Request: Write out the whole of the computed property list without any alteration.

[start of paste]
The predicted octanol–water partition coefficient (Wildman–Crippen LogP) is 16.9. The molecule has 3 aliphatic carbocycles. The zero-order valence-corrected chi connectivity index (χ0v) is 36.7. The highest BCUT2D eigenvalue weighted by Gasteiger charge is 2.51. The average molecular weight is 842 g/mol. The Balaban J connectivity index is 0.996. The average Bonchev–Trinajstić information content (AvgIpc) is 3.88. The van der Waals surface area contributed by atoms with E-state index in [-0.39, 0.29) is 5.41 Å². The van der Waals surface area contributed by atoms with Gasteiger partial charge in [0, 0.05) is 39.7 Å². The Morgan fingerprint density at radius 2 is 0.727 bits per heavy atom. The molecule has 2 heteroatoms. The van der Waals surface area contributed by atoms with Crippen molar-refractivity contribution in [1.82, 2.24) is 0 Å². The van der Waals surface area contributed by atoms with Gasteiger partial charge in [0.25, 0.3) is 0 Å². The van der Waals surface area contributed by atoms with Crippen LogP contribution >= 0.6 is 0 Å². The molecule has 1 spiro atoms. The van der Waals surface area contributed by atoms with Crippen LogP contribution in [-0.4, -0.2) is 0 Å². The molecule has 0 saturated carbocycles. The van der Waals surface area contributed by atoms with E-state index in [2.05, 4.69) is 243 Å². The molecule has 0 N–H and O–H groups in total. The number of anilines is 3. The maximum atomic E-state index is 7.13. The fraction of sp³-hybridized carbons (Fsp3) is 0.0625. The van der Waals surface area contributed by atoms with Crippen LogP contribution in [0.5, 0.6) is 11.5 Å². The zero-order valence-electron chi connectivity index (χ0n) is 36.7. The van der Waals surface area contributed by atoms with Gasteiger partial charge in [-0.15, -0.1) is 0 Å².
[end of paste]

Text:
The predicted octanol–water partition coefficient (Wildman–Crippen LogP) is 16.9. The molecule has 3 aliphatic carbocycles. The zero-order valence-corrected chi connectivity index (χ0v) is 36.7. The highest BCUT2D eigenvalue weighted by Gasteiger charge is 2.51. The average molecular weight is 842 g/mol. The Balaban J connectivity index is 0.996. The average Bonchev–Trinajstić information content (AvgIpc) is 3.88. The van der Waals surface area contributed by atoms with E-state index in [-0.39, 0.29) is 5.41 Å². The van der Waals surface area contributed by atoms with Gasteiger partial charge in [0, 0.05) is 39.7 Å². The Morgan fingerprint density at radius 2 is 0.727 bits per heavy atom. The molecule has 2 heteroatoms. The van der Waals surface area contributed by atoms with Crippen molar-refractivity contribution in [1.82, 2.24) is 0 Å². The van der Waals surface area contributed by atoms with Gasteiger partial charge in [0.25, 0.3) is 0 Å². The van der Waals surface area contributed by atoms with Crippen LogP contribution >= 0.6 is 0 Å². The molecule has 1 spiro atoms. The van der Waals surface area contributed by atoms with Crippen LogP contribution in [-0.4, -0.2) is 0 Å². The molecule has 0 saturated carbocycles. The van der Waals surface area contributed by atoms with E-state index in [2.05, 4.69) is 243 Å². The molecule has 0 N–H and O–H groups in total. The number of anilines is 3. The maximum atomic E-state index is 7.13. The fraction of sp³-hybridized carbons (Fsp3) is 0.0625. The van der Waals surface area contributed by atoms with Crippen LogP contribution in [0.5, 0.6) is 11.5 Å². The zero-order valence-electron chi connectivity index (χ0n) is 36.7. The van der Waals surface area contributed by atoms with Gasteiger partial charge in [-0.15, -0.1) is 0 Å².